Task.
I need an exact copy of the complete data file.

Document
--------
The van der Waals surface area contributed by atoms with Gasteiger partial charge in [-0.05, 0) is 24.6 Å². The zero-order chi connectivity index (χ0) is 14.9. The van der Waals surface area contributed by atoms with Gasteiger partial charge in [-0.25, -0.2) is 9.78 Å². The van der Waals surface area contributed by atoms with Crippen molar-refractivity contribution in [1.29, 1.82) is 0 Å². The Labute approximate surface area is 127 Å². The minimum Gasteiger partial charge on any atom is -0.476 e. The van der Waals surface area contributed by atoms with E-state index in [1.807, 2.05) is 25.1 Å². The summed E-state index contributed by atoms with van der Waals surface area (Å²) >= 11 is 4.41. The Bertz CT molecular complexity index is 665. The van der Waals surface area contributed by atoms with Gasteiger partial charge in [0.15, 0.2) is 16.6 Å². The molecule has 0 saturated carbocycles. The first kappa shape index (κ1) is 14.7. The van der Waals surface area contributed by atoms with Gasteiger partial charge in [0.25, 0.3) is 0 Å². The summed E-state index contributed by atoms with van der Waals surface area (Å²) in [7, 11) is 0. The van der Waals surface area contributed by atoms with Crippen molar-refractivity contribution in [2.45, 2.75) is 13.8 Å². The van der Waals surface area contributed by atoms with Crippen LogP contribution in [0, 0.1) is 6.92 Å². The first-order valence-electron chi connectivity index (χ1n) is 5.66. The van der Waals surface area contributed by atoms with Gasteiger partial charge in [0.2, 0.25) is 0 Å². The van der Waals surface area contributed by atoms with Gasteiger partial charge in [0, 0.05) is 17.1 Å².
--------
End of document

The van der Waals surface area contributed by atoms with Gasteiger partial charge in [-0.05, 0) is 24.6 Å². The zero-order chi connectivity index (χ0) is 14.9. The van der Waals surface area contributed by atoms with Gasteiger partial charge in [-0.25, -0.2) is 9.78 Å². The van der Waals surface area contributed by atoms with Crippen molar-refractivity contribution in [1.29, 1.82) is 0 Å². The Labute approximate surface area is 127 Å². The minimum Gasteiger partial charge on any atom is -0.476 e. The van der Waals surface area contributed by atoms with E-state index in [1.807, 2.05) is 25.1 Å². The summed E-state index contributed by atoms with van der Waals surface area (Å²) >= 11 is 4.41. The Bertz CT molecular complexity index is 665. The van der Waals surface area contributed by atoms with Gasteiger partial charge in [0.15, 0.2) is 16.6 Å². The molecule has 0 saturated carbocycles. The first kappa shape index (κ1) is 14.7. The van der Waals surface area contributed by atoms with Gasteiger partial charge in [0.25, 0.3) is 0 Å². The summed E-state index contributed by atoms with van der Waals surface area (Å²) in [7, 11) is 0. The van der Waals surface area contributed by atoms with Crippen molar-refractivity contribution in [2.45, 2.75) is 13.8 Å². The van der Waals surface area contributed by atoms with Crippen LogP contribution in [0, 0.1) is 6.92 Å². The first-order valence-electron chi connectivity index (χ1n) is 5.66. The van der Waals surface area contributed by atoms with Gasteiger partial charge in [0.2, 0.25) is 0 Å². The van der Waals surface area contributed by atoms with Gasteiger partial charge in [0, 0.05) is 17.1 Å².